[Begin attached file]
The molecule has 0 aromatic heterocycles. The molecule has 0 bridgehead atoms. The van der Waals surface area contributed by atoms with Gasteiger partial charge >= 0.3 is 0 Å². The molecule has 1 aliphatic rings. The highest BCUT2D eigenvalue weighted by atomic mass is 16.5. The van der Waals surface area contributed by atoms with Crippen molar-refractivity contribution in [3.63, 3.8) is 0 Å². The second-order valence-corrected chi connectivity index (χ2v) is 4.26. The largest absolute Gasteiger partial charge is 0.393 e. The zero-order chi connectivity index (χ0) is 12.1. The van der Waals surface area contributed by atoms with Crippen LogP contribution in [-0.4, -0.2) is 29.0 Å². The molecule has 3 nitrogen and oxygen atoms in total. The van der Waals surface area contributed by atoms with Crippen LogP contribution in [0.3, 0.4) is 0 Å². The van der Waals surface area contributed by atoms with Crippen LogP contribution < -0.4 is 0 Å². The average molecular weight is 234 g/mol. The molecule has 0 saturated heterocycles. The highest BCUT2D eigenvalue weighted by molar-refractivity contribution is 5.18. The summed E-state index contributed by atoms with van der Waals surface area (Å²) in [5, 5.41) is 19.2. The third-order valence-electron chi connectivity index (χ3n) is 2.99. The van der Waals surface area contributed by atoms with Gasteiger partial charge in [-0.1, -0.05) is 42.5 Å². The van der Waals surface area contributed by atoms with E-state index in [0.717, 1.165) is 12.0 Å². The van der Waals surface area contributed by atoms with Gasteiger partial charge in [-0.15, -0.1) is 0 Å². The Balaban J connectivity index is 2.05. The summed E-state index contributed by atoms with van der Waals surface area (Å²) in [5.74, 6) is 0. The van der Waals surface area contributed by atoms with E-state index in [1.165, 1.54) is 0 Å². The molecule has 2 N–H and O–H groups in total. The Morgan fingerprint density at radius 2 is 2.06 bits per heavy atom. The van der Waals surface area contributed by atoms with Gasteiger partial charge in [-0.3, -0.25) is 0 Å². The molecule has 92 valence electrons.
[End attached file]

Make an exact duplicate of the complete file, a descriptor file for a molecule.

The molecule has 0 aromatic heterocycles. The molecule has 0 bridgehead atoms. The van der Waals surface area contributed by atoms with Gasteiger partial charge >= 0.3 is 0 Å². The molecule has 1 aliphatic rings. The highest BCUT2D eigenvalue weighted by atomic mass is 16.5. The van der Waals surface area contributed by atoms with Crippen molar-refractivity contribution in [3.63, 3.8) is 0 Å². The second-order valence-corrected chi connectivity index (χ2v) is 4.26. The largest absolute Gasteiger partial charge is 0.393 e. The zero-order chi connectivity index (χ0) is 12.1. The van der Waals surface area contributed by atoms with Crippen LogP contribution in [-0.4, -0.2) is 29.0 Å². The molecule has 3 nitrogen and oxygen atoms in total. The van der Waals surface area contributed by atoms with Crippen LogP contribution in [0.3, 0.4) is 0 Å². The van der Waals surface area contributed by atoms with Crippen LogP contribution < -0.4 is 0 Å². The average molecular weight is 234 g/mol. The molecule has 0 saturated heterocycles. The highest BCUT2D eigenvalue weighted by molar-refractivity contribution is 5.18. The summed E-state index contributed by atoms with van der Waals surface area (Å²) in [5, 5.41) is 19.2. The third-order valence-electron chi connectivity index (χ3n) is 2.99. The van der Waals surface area contributed by atoms with Gasteiger partial charge in [-0.1, -0.05) is 42.5 Å². The van der Waals surface area contributed by atoms with E-state index in [0.717, 1.165) is 12.0 Å². The van der Waals surface area contributed by atoms with Gasteiger partial charge in [-0.15, -0.1) is 0 Å². The Balaban J connectivity index is 2.05. The summed E-state index contributed by atoms with van der Waals surface area (Å²) in [5.74, 6) is 0. The van der Waals surface area contributed by atoms with E-state index in [1.165, 1.54) is 0 Å². The molecule has 2 N–H and O–H groups in total. The Morgan fingerprint density at radius 2 is 2.06 bits per heavy atom. The van der Waals surface area contributed by atoms with Gasteiger partial charge in [-0.3, -0.25) is 0 Å². The molecule has 92 valence electrons.